Effective Today, Children in China Are Allowed Only 3h of Online Gaming per Week

Young boy playing online games. Effective today, children in China are only allowed 3h of online gaming per week

The Chinese authorities introduced new rules to prevent under 18s from becoming addicted to online games. The latest restrictions curb online gaming to three hours per week. Previously minors were allowed to play 90 minutes a day. The rules will come into effect today, 1 September 2021.

The news was first reported by Chinese media outlet XinhuaNet earlier this week. The original announcement (in Mandarin) was published on NNPA’s website on Monday.

China’s Watchdog Issues New Gaming Rules

The National Press and Publication Administration (NPPA), China’s primary online gaming industry regulator, has introduced new rules to “prevent minors from indulging in online games and protect the physical and mental health of minors”.

The regulator sees online gaming as a prominent problem, which has a negative impact on life, learning and healthy growth, especially for under 18s. New restrictions imposed on online game providers will effectively limit online gaming to three hours a week.

Online game provides are to strictly implement real-name registrations and logins. Identity verification allows strict enforcement of the new rules. Moreover, China does not allow online gaming companies to provide any form of gaming service to users who have not properly registered.

Weekends and Public Holidays Only

People under the age of 18 are can only play online games on Fridays, Saturday and Sundays from 8 to 9pm. They can play another hour on every official public holiday. Outside these times, online game providers are no longer allowed to provide services to children.

The NPPA also asked press and publication administrators at all levels to ensure that game companies enforce the rules. And to deal with companies who fail to put adequate measures in place.

Further, they advise families to adhere to the time periods and to “guide minors to form good online habits”. According to the NPPA, the majority of parents are in favor of more stringent measures. Previously, under 18s were allowed up to 1.5 hours of online gaming on any day.

Harder Approach

The new rules are part of a crackdown on the dominance of major tech companies in the country. A succession of similar, but less severe measures were apparently not effective enough. Hence, Beijing is taking a harder stance. Authorities also signaled that they would continue to curb large tech companies.

Following the announcement, share prices of several gaming companies took another hit, after share prices were already wiped out by previous regulatory probes. However, the impact of the latest set of rules seems to be minimal. The share price of Tencent, for example, the publisher of Honor of Kings and Call of Duty Online, quickly recovered on Tuesday and is back to where it was mid-August.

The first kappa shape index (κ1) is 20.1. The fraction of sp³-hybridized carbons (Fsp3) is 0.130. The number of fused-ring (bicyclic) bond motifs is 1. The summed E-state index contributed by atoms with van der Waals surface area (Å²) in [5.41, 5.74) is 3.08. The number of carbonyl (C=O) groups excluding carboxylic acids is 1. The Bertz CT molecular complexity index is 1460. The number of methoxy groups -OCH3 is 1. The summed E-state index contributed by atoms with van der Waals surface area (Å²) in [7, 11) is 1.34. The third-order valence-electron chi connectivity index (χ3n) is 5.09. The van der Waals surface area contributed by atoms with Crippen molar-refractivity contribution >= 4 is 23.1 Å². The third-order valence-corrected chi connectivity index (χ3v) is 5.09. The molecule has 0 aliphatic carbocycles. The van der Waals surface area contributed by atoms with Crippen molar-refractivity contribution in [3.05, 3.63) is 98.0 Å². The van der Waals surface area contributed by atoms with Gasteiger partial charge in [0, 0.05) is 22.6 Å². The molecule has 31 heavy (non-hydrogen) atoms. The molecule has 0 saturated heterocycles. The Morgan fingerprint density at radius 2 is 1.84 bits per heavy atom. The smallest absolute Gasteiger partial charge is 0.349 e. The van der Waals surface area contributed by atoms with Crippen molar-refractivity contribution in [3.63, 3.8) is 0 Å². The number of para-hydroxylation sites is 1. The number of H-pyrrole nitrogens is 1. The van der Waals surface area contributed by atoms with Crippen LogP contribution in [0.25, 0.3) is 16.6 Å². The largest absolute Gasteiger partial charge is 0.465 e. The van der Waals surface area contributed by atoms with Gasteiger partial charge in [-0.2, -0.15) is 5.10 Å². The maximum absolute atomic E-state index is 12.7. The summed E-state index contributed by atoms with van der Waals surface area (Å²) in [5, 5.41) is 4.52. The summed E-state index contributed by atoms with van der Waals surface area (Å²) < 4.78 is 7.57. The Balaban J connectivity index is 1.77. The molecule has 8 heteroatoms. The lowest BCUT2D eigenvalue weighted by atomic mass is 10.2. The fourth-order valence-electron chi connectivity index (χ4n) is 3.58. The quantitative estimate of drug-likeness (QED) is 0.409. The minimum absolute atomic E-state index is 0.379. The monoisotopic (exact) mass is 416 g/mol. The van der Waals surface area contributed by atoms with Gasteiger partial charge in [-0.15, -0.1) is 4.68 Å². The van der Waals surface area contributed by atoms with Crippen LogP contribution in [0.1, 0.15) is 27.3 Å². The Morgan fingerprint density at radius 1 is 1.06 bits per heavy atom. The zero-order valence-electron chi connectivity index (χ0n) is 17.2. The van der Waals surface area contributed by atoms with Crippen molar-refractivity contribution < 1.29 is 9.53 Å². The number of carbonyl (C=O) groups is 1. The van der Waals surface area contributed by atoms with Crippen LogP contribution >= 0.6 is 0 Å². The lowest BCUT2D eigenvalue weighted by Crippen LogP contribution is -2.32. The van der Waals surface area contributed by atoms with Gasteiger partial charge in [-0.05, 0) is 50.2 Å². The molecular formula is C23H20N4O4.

Same for NetEase and Ubisoft. After an initial drop, their share price quickly climbed back up on Tuesday. Nonetheless, NetEase has had to deal with an 11.48% drop in their share price over the last six months. Ubisoft with a decrease of 20.94% over the same time period. And Tencent faced even larger losses. Their share price has fallen 29.87% in the last six months.

VPNs Not a Solution?

Although it’s possible to get around blocks and restrictions with a VPN, this method does not always work. In 2017, the Chinese government officially banned all commercial VPNs that don’t have government authorization.

Beijing also cracked down on individuals distributing VPNs. Last year, for example, a man was arrested for selling VPN services in China without proper approval.

Users sometimes set up a VPN before they return to or visit China to circumvent VPN blocking. ExpressVPN and NordVPN are among the best VPNs to use in China. Another highly recommended VPN is VyprVPN, which uses an encryption protocol called Chameleon that effectively combats VPN blocking.

IT communication specialist
Sandra has many years of experience in the IT and tech sector as a communication specialist. She's also been co-director of a company specializing in IT, editorial services and communications project management. For VPNoverview.com she follows relevant cybercrime and online privacy developments. She rigorously tests the quality of VPN services using VPNOverview.com's dedicated VPN testing protocol that has been finetuned and optimized over the years.